Translate and Localize your web application with PHP and gettext


Wikipedia says: Localization is the process of translating a product into different languages or adapting a language for a specific country or region.

There are several techniques that developer can use to localize an application. The most common ones are using arrays and gettext. I will try to explain both and how to use them.


This is an easier method to implement but has some downsides. Basically, you create a separate file with language array for every language that you plan to implement. This file looks something like this:

$lang = array(
                        'title' => 'Some title',
                        'intro' => 'Enter intro text'

This is an example file for English language. You simply save this file as en.php and create de.php file with German translations using the same variable:

$lang = array(
                        'title' => 'Einige Titel',
                        'intro' => 'Geben Sie Introtext'

We have our language files ready, now create your index.php file and enter something like this:

<?php include('en.php'); ?> 
<h2><?php echo $lang&#91;'title'&#93;; ?></h2>
<p><?php echo $lang&#91;'intro'&#93;; ?></p>

So we include our english file and echoing some array values. If you run this file in browser, you should see text in English. Now change the first line to:

<?php include('de.php'); ?> 

Refresh the page and you will see that now you have German translation. Now, we need to do this in a better way. Simply add some links with get variables and according to them, include the proper language file. You store that value in $_SESSION for future use:

if(isset($_GET['lang'])) {
    $_SESSION['lang'] = $_GET['lang'];
if(!isset($_SESSION['lang'])) {
    $_SESSION['lang'] = 'en'; // default value
include($_SESSION['lang'] . 'php'); // include lang file

That’s it. Major downside is when the application is updated and additional strings are added, there is no way to determine which new strings were added and if they are present in every language.


Using gettext to get translated strings couldn’t be easier. Just call gettext(“Title”) and you get a localized version of “Text to be translated” if available, or “Title” otherwise. If you’re lazy, you can use _() instead of gettext().

As you can see, there is need for just one translation file, as non-existing translations are rendered automatically.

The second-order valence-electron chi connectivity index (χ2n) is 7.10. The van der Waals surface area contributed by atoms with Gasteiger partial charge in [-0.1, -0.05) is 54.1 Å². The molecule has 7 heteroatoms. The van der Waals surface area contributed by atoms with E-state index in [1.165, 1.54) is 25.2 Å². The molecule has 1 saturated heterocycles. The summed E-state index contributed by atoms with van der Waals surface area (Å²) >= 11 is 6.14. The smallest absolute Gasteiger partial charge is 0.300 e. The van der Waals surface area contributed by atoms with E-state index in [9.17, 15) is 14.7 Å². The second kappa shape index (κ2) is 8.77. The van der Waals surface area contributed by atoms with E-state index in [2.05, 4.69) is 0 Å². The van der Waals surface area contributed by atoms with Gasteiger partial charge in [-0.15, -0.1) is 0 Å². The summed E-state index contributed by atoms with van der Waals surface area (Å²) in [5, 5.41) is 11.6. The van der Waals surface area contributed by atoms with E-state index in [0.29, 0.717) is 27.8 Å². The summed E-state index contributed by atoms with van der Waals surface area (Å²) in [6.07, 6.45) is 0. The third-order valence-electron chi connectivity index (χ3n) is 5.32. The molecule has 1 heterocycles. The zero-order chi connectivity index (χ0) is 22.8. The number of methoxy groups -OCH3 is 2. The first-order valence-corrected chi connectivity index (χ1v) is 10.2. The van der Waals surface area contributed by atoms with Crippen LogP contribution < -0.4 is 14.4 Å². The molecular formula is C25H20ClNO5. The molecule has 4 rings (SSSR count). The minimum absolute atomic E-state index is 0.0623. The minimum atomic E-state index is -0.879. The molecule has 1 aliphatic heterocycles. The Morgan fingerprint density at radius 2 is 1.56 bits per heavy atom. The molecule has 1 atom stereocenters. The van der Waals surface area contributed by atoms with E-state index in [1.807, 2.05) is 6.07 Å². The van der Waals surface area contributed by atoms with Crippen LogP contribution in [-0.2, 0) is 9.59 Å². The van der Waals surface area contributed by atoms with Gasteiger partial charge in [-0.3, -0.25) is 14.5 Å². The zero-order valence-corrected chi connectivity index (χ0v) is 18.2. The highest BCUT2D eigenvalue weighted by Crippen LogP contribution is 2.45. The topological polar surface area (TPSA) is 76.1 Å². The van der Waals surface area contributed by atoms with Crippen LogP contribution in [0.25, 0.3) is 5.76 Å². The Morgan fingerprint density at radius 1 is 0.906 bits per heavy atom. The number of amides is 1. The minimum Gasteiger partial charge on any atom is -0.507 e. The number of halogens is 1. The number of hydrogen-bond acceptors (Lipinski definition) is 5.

So, enter this code in new index.php file:

<h2><?php echo _('Title'); ?></h2>

<p><?php echo _('Enter your intro text here'); ?></p>

Try to run this in your browser and you will see normal english strings.

Now, go to PoEdit website and download PoEdit program and install it. Launch PoEdit.

Create a new catalog (File -> new catalog). Choose the language you want to translate the application to. We are going to use German, GERMANY and utf-8 for both character sets. Leave the plural forms blank.

On the paths tab, set the base path to the directory containing your index.php file, and add “.” as a path. Click OK and save a file in folder /locale/de_DE/LC_MESSAGES/ which you must create as messages.po.

PoEdit will now automatically scan all source files inside the path you specified earlier and extract all strings that are passed to gettext() or _(). Click OK.

Now translate our two strings by clicking on them one by one and entering its german translation in lower box. Click Save. This will create which will be used by PHP later.

Now add this to your index.php:

$lang = "de_DE";
if (isset($_GET['lang'])) $lang = $_GET['lang'];
setlocale(LC_ALL, $lang);
bindtextdomain("messages", "locale");
bind_textdomain_codeset('messages', 'UTF-8');

If everything works fine (you should have gettext extension active in your PHP configuration), after refresh you should see German translation of our texts.

As you can see, gettext method allows you to see and edit languages far more intuitive and easier. Some say that arrays are faster, but Apache server is caching gettext string, so I think that the users of your application would not notice the difference in speed.

There are other methods available for localization in PHP, but those mentioned above are the most common.

About the author

Zvonko Biškup

A passionate web developer with more than 13 years experience in PHP and other web related technology. My main interest is WordPress and new PHP frameworks.
Owner of Influendo Programming.
Enjoys exploring new stuff and possibilities, using new technologies and just having fun developing awesome stuff.

  • Mastodont

    Gettext is simple but has two issues:
    – gettext extension must be installed
    – all used locales must be installed in the hosting system

  • Mike

    Great post, I have struggled on how to use gettext for a while. Your instructioins are pretty easy and functional 🙂 Thank you

  • Thanks, I can certainly use getText on my own site (need to translate from English to Dutch).

  • Selçuk Terzi

    include($_SESSION[‘lang’] . ‘php’); => dot is missing before php
    include($_SESSION[‘lang’] . ‘.php’); –>correct

  • mobidyc

    Thank you for this gettext tutorial. It’s so easy with this 😉

By Zvonko Biškup